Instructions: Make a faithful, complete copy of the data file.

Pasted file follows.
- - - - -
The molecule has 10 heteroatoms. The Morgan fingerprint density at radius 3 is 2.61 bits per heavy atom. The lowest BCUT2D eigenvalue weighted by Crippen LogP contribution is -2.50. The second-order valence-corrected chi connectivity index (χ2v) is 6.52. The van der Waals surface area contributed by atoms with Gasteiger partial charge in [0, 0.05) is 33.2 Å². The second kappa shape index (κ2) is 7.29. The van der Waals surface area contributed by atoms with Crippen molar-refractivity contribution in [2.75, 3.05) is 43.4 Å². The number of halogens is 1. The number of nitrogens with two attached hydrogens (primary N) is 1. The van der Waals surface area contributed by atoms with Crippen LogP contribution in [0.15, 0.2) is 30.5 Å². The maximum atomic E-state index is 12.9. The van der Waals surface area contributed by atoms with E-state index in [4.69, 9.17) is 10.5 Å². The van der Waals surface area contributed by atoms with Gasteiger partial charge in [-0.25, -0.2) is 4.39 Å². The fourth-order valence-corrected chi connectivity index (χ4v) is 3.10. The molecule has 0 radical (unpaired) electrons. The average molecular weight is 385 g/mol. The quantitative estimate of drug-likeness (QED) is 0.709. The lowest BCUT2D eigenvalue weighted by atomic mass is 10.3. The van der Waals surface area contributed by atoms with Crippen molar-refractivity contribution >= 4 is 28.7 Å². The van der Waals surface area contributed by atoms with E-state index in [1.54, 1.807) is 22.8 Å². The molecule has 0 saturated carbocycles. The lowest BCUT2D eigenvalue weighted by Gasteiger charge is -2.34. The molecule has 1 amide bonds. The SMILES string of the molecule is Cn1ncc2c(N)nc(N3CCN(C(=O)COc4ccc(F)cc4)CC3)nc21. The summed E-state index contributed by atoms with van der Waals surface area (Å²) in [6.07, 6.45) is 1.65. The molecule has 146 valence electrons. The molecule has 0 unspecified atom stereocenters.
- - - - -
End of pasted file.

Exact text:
The molecule has 10 heteroatoms. The Morgan fingerprint density at radius 3 is 2.61 bits per heavy atom. The lowest BCUT2D eigenvalue weighted by Crippen LogP contribution is -2.50. The second-order valence-corrected chi connectivity index (χ2v) is 6.52. The van der Waals surface area contributed by atoms with Gasteiger partial charge in [0, 0.05) is 33.2 Å². The second kappa shape index (κ2) is 7.29. The van der Waals surface area contributed by atoms with Crippen molar-refractivity contribution in [2.75, 3.05) is 43.4 Å². The number of halogens is 1. The number of nitrogens with two attached hydrogens (primary N) is 1. The van der Waals surface area contributed by atoms with Crippen LogP contribution in [0.15, 0.2) is 30.5 Å². The maximum atomic E-state index is 12.9. The van der Waals surface area contributed by atoms with E-state index in [4.69, 9.17) is 10.5 Å². The van der Waals surface area contributed by atoms with Gasteiger partial charge in [-0.25, -0.2) is 4.39 Å². The fourth-order valence-corrected chi connectivity index (χ4v) is 3.10. The molecule has 0 radical (unpaired) electrons. The average molecular weight is 385 g/mol. The quantitative estimate of drug-likeness (QED) is 0.709. The lowest BCUT2D eigenvalue weighted by atomic mass is 10.3. The van der Waals surface area contributed by atoms with Crippen molar-refractivity contribution >= 4 is 28.7 Å². The van der Waals surface area contributed by atoms with E-state index in [1.54, 1.807) is 22.8 Å². The molecule has 0 saturated carbocycles. The lowest BCUT2D eigenvalue weighted by Gasteiger charge is -2.34. The molecule has 1 amide bonds. The SMILES string of the molecule is Cn1ncc2c(N)nc(N3CCN(C(=O)COc4ccc(F)cc4)CC3)nc21. The summed E-state index contributed by atoms with van der Waals surface area (Å²) in [6.07, 6.45) is 1.65. The molecule has 146 valence electrons. The molecule has 0 unspecified atom stereocenters.